In the foreword of The American Craft Beer Cookbook, Garrett Oliver says “even if you’re already an avid cook and a craft beer fan you’re going to find a lot of things here to delight and surprise you.” Written by yours truly, the book covers every meal of the day, and focuses on pairing good beer with good food. Geared toward the home cook, it’s also filled with brewery profiles to tell the stories behind the recipes.
The Craft Beer Cookbook: From IPAs and Bocks to Pilsners and Porters, 100 Artisanal Recipes for Cooking with Beer by Jacquelyn Dodd
Adams Media | $19.99
The Craft Beer Cookbook doesn’t think you need to wait until five o’clock to pop the cap of a quality beer. From pork chops marinated in a bold and citrusy IPA, to apple fritters drizzled with an amber ale caramel sauce, the recipes in this book are not only delicious, but they also capture the complex notes and flavors of a perfectly-balanced brew. Filled with a diverse selection, each dish transforms everyday fare into top-shelf plates that are sure to satisfy even the most discerning fan of craft beer.
Dinner in the Beer Garden by Lucy Saunders
Beercook.com | $28.95
Lucy Saunders, the dean of beer cookbooks, returns with Dinner in the Beer Garden. Focusing on plant-based recipes, enjoyed outdoors in gardens and other social spaces, this book isn’t about traditional biergarten food like ham hocks and bratwurst. It’s a cookbook for people who like carrots and kale—as well as butter, fish, cheese and chocolate. Beautiful photos of recipes turn this book into quite a tasty read. Recipes are both original and contributed by home cooks and chefs in the craft brewing community.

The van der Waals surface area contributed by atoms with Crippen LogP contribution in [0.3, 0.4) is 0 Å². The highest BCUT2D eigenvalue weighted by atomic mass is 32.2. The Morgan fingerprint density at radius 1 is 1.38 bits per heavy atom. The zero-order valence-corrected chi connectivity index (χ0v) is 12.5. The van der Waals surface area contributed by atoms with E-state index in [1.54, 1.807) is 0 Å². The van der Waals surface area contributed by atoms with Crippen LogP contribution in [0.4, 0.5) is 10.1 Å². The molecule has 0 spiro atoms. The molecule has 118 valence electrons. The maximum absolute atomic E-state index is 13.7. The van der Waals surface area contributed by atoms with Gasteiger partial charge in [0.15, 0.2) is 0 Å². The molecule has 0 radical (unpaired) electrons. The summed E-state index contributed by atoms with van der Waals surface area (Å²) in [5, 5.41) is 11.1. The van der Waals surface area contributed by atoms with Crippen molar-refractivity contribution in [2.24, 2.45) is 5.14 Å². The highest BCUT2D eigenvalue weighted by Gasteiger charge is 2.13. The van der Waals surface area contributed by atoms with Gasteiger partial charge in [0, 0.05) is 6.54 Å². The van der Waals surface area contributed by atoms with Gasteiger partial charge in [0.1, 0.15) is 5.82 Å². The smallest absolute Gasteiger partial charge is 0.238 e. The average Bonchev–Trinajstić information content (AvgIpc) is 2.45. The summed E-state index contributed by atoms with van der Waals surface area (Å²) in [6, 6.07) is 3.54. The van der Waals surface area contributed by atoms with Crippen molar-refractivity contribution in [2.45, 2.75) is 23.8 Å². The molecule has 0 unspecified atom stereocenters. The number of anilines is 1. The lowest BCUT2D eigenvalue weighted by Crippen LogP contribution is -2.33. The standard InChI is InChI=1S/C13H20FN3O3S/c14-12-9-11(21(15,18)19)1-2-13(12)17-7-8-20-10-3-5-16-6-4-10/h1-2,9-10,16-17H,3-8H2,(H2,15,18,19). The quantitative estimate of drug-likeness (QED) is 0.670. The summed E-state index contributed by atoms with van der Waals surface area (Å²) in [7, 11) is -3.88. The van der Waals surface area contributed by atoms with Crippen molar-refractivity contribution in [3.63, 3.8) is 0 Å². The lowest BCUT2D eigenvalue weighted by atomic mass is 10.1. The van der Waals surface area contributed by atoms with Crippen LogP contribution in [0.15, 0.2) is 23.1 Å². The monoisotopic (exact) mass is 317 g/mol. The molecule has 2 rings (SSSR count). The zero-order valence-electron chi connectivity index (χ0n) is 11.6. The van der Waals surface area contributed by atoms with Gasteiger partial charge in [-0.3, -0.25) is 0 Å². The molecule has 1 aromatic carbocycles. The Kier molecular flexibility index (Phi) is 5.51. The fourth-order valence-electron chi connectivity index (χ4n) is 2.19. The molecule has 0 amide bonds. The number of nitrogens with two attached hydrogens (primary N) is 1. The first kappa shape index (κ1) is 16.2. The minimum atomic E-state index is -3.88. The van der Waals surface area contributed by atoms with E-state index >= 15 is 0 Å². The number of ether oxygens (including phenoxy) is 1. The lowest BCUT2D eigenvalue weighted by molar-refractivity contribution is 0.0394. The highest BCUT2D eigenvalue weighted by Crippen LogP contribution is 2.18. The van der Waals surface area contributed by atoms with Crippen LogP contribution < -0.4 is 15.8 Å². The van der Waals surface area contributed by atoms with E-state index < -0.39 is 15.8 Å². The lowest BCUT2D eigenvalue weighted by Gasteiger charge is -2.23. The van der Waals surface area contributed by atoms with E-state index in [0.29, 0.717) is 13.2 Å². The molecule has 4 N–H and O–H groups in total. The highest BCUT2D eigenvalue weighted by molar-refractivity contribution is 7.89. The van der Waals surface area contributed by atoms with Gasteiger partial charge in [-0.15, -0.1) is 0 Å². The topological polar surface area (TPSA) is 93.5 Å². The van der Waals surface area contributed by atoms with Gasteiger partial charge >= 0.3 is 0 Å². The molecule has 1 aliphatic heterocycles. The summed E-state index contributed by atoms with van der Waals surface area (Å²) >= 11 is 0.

Beervangelist’s Guide to the Galaxy: A Philosophy of Food & Drink by Fred Bueltmann
Black Lake Press | $39.95
Fred Bueltmann, an owner of New Holland Brewing Company is the Beervangelist, an outspoken, fiercely passionate champion of well-made beer and food. His exuberant (and sometimes manic) quest to integrate beer into food—more gracefully than just adding it to bread and soup—led to the Beervangelist’s Guide to the Galaxy. Chock full of mouth-watering recipes and tantalizing photos, you’ll enjoy rants on the culture of cooking, drinking and entertaining. Fred wakes up our tastebuds, educates our palates and emphasizes that our food and drink are meant to be enjoyed—even relished.
Brew Food: Great Beer-Inspired Appetizers, Main Courses, and Desserts by Bruce Glassman
Georgian Bay Books | $24.95
Brew Food celebrates the incredible range and versatility of beer and its adaptability to the home kitchen. The recipes in this book have been developed by an impressive collection of professionals, each deeply entrenched in the beer and food industries. The book highlights the culinary creativity of chefs, desserters, pro brewers, brewery staffers, restaurateurs and craft beer bar owners. It provides recipes that will inspire home cooks of all skill levels and interests.
As a journalist focusing on craft beer and the culture of drinking, John Holl writes for a variety of publications. He is the author of The American Craft Beer Cookbook and is the host of “The Beer Briefing” on iHeartRadio. He occasionally uses Twitter: @John_Holl.